Free agent right-hander Anthony Bass is reportedly looking for a major league deal in 2017, and MLB.com’s Jason Beck reports that the 29-year-old is already in talks with “five or six teams.” While no offers appear to be on the table just yet, Bass has been linked to both the Tigers and Rangers, the latter of whom was the last organization to give the righty a big league platform.
Bass last appeared in the majors during the 2015 season, pitching to a 4.50 ERA, 2.8 BB/9 and 6.3 SO/9 rate in 64 innings with the Rangers. He was traded to the Mariners in a five-player swap during the offseason, then released by Seattle in January so he could pursue an opportunity with the Hokkaido Nippon Ham Fighters of NPB. During the Fighters’ 2016 campaign, he worked out of the rotation and bullpen, racking up a 3.65 ERA, 4.1 BB/9 and 6.2 SO/9 in 23 relief appearances and 14 starts.
In November, Bass announced his intention to return stateside for the 2017 season via Twitter:
According to Beck, Bass’ first preference is to work out of the rotation, despite having only 18 major league starts under his belt since 2011, but Beck notes that the right-hander is willing to consider a bullpen role if need be.
Jon Morosi of MLB Network said yesterday that the Detroit Tigers and Chicago Cubs have been engaged in trade talks involving starting pitcher Justin Verlander and catcher Alex Avila. Morosi also noted that the Los Angeles Dodgers have shown interest in Verlander as well. Whether this is idyl chitchatting of serious dispute is unclear, of course. Everything is unclear in the leadup to the deadline.
The veteran right-hander is carrying a 4.50 with a 120/57 K/BB ratio over 124 innings. Verlander impressed last year, finishing second in AL Cy Young Award balloting, but he has fallen back to Earth in 2017. His velocity remains high, however, and it’s not hard to imagine him going on a solid run in a way that could help a contender. He is owed $56 million over the next two seasons, however, and has a $22 million option that could vest for 2020, so negotiations for him could be tough. If the Tigers want talent back, they’ll have to eat salary.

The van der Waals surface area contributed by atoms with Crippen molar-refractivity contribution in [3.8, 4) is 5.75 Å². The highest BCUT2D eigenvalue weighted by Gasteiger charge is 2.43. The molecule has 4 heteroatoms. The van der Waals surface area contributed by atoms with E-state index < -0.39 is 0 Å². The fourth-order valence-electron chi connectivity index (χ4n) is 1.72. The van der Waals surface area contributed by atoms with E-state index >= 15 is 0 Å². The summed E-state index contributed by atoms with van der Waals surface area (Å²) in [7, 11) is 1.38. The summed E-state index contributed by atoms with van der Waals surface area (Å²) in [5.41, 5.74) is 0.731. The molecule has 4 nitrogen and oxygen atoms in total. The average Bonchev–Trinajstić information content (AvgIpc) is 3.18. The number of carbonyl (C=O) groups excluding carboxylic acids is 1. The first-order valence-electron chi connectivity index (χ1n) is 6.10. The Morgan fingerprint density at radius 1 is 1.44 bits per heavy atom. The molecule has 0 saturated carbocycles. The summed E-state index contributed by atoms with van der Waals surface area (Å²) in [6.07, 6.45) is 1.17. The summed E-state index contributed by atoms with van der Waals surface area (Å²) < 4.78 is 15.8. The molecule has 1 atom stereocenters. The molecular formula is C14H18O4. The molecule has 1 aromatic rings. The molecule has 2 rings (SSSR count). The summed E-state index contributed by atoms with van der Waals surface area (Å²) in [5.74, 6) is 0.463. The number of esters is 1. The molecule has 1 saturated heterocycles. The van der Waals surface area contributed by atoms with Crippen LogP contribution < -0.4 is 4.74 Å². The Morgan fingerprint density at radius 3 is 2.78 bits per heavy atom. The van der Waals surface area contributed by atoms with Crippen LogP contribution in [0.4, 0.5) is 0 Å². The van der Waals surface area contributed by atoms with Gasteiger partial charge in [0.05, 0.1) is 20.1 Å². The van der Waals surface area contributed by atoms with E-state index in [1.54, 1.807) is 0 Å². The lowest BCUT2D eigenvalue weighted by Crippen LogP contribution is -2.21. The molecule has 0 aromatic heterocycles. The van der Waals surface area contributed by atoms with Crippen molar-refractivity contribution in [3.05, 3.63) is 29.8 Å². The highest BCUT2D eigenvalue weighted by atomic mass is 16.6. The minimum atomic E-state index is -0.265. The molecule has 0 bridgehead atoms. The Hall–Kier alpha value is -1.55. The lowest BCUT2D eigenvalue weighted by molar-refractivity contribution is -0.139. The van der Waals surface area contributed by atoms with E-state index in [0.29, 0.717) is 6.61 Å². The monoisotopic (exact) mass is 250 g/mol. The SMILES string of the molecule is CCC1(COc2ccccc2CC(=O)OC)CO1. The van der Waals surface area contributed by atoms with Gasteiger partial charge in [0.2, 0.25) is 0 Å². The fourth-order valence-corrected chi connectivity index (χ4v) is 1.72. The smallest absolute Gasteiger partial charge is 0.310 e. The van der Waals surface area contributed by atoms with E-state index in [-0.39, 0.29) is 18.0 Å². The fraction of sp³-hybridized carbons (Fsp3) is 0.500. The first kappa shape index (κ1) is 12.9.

Verlander got an ovation from a Detroit crowd last night which seemed to sense that, yes, it’s possible he pitched his last game for the Tigers. Given that he has 10/5 rights, allowing him to veto any trade, that decision is ultimately up to him. It’s not hard to imagine him accepting a trade to a contender, however.
We wait see.
The Dodgers beat the Twins last night thanks to a Cody Bellinger three-run homer. But Bellinger was not the only Dodgers rookie who had a notable game. A far more unconventional one is worth mentioning as well.
That rookie is reliever Edward Paredes, who made his big league debut last night. What makes him unconventional: he’s 30. Turns 31 in September, actually. Paredes pitched professionally for 12 years before making it to The Show. Most of that time was in the affiliated minors in the Mariners, Indians, Angels and Dodgers organizations. He spent time in the independent Atlantic League in 2013-15 as well.
Paredes did not do anything heroic last night. It was more of a right place/right time kind of appearance, retiring the side in order with a fly out, line out and a ground out and remaining the pitcher of record while Bellinger hit that three-run homer. That’s enough for a W, though. A W that Paredes waited a lot longer for than most pitchers who notch one in the bigs.